If passed by the joint committee, Minneapolis’ ordinance could move to final adoption by the full council two days later, Glidden said.
Yet the Minnesota Multi-Housing Association, which is made up made up of rental housing owners and managers, is making the case that the Minneapolis Public Housing Authority’s new executive director, Gregory Russ, should be given time to implement changes at the agency before landlords are required to take part in the Section 8 program.
“Let’s give the new director a chance to get the public housing authority working much better for everyone involved,” Cecil Smith, the Multi-Housing Association’s current president, said during a press conference last week.
Smith said that forcing landlords to take part in the program will lead to increased rents for all renters in Minneapolis. First, because of the rules involved in complying with the voucher program — landlords have to leave apartments unrented while waiting for inspections required before tenants using vouchers can move in — adds costs that landlords will want to recover in rents.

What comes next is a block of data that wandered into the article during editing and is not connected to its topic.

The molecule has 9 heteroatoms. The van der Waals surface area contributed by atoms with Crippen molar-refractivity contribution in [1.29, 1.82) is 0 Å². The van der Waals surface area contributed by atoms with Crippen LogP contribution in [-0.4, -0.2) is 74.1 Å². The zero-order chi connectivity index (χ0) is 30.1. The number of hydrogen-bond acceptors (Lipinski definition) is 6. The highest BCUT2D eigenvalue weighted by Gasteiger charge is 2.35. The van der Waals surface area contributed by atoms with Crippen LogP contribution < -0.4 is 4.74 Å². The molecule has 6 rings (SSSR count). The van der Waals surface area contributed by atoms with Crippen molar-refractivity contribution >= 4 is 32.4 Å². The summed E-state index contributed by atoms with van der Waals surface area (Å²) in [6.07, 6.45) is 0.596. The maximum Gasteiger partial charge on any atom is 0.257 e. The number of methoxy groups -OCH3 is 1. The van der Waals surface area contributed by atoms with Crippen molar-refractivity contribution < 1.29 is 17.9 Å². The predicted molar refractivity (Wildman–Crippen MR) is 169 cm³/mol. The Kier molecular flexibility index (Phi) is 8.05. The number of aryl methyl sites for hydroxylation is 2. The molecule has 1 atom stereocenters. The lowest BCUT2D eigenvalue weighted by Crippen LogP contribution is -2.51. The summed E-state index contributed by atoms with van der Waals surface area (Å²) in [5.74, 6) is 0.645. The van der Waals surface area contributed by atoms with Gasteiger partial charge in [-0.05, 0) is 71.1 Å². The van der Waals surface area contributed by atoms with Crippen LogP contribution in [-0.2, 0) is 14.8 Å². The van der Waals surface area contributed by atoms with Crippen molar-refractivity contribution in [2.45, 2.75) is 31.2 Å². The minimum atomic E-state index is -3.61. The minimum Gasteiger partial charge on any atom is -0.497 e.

The second reason is because of the rent standards used by housing agencies to decide how much they will pay in vouchers. Landlords with rents near the rent ceiling might simply raise rents so as to exceed the standard and simply avoid the regulations. “The program is so broken that there’s an incentive for owners to price their apartments above the fair-market standard,” he said.
Those factors could lead to what the association dubbed “coastal rents,” akin to those in cities like San Francisco and New York.
Bernadette Hornig, part of a third-generation family business that owns and operates apartments throughout the Twin Cities, said her company has buildings that accept Section 8 voucher holders as well as some that do not. She called the implication that landlords are discriminating based on the race or economic status of tenants shameful. “My objection to this ordinance lies entirely with the structure of the Section 8 program itself, not with the people who rely on the vouchers to pay the rent,” Hornig said.